Join Jack Allen’s Kitchen on a Sunday morning for a satisfying brunch in a wonderfully convivial atmosphere. This farm-to-table restaurant only serves food prepared with ingredients sourced from local, trusted farmers that can ensure the freshest and healthiest produce. The kitchen later transforms into a buffet of oh-so salivating culinary treats. These include the chicken fried pork tenderloin, the fresh tomato and basil pie, or the layered enchilada casserole. The spacious and simply decorated venue reflects the authenticity and genuineness that informs the restaurant’s approach to food. It is completed by a friendly and attentive service. Brunch prices are as good as the food.
Elizabeth Street Cafe is a solid alternative for those who might want to try an adventurous, non-American brunch. This restaurant, also open for breakfast, lunch and dinner, serves eclectic samples of French-Vietnamese gastronomy. This is especially evident in the great variety of breads, pastries, bành mì (a typical Vietnamese bread similar to the baguette) and croissants on offer. For brunch, customers can taste the sticky rice with ginger sauce and poached eggs. Or, go for something sweet like the mouthwatering nutella & banana stuffed crepe. The cafèes setting is as lovely as the food. Inside, the atmosphere is casual and intimate. The delightful, unpretentious garden patio is without doubt Elizabeth Street’s best corner to have a lazy, delicious brunch.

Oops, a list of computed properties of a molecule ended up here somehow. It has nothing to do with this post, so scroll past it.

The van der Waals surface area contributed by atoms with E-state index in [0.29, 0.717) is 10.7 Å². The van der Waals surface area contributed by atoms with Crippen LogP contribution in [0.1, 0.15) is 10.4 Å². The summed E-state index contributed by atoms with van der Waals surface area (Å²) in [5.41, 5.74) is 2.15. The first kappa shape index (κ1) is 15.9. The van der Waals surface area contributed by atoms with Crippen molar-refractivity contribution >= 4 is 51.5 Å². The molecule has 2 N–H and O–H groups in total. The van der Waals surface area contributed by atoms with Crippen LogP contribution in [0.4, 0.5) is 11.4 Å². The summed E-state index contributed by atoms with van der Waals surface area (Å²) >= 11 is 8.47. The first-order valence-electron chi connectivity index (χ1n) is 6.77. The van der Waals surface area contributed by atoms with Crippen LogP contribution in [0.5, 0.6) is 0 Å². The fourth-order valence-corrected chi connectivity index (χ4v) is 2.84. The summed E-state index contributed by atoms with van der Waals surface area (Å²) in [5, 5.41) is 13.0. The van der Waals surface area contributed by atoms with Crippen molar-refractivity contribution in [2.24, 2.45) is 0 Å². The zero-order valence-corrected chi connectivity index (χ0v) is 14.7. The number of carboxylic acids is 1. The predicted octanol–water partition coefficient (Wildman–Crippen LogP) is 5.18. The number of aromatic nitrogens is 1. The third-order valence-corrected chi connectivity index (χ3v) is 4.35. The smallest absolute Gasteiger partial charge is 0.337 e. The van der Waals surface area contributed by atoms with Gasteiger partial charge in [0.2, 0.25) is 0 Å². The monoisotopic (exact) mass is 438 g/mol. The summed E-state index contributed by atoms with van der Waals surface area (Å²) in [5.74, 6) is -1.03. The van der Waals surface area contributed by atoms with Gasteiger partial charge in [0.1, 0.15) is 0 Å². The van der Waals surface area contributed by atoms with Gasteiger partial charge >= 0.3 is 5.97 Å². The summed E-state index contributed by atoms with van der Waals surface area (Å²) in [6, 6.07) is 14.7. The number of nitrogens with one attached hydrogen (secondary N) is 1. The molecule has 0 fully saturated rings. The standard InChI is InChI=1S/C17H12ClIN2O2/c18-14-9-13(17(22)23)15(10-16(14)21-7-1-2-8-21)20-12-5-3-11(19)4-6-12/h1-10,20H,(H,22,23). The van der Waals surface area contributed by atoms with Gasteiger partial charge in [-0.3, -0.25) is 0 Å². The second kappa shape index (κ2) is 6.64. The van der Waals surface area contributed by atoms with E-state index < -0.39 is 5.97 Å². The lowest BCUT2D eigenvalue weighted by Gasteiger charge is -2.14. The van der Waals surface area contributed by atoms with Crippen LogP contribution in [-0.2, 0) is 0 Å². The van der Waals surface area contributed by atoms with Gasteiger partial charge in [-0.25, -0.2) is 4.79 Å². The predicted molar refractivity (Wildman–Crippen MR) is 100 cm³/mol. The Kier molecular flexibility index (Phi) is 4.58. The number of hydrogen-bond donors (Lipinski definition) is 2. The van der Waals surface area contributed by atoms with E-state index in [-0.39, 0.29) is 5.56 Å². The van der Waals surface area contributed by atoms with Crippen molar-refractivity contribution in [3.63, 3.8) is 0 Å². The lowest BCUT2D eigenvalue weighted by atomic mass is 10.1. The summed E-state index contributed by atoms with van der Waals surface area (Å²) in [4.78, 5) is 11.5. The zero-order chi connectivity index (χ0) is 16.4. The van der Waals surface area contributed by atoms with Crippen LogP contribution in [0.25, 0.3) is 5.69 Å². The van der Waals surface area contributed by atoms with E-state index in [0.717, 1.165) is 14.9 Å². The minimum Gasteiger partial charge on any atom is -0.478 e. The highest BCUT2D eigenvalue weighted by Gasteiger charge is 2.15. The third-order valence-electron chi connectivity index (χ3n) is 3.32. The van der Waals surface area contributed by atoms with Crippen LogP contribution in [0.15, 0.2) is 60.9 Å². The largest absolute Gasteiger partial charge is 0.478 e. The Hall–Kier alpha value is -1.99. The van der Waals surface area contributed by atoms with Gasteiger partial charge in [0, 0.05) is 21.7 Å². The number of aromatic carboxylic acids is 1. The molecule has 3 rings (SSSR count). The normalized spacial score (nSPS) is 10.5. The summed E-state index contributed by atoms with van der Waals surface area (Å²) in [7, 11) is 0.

Ruby red grapefruit brulee, shigoku oysters, ricotta with macerated fruit and crostini, grass-fed lamb burger with harissa sauce, arugula and pickled onion: these and more mouth-watering options can be ordered for a one-of-a-kind Sunday brunch in Austin, provided that reservations are made at recently-opened, fine-dining restaurant LaV. As surprising as the menu, spun with the flavors of South France’s province, is the luxurious setting this upscale diner flaunts. The extreme refinement of the décor, the plush, creamy banquettes, the mood-setting art on the walls and comforting lights create a unique experience that definitely antes up Austin’s dining game, generally anchored to more down-to-earth standards. Not suited to all pockets!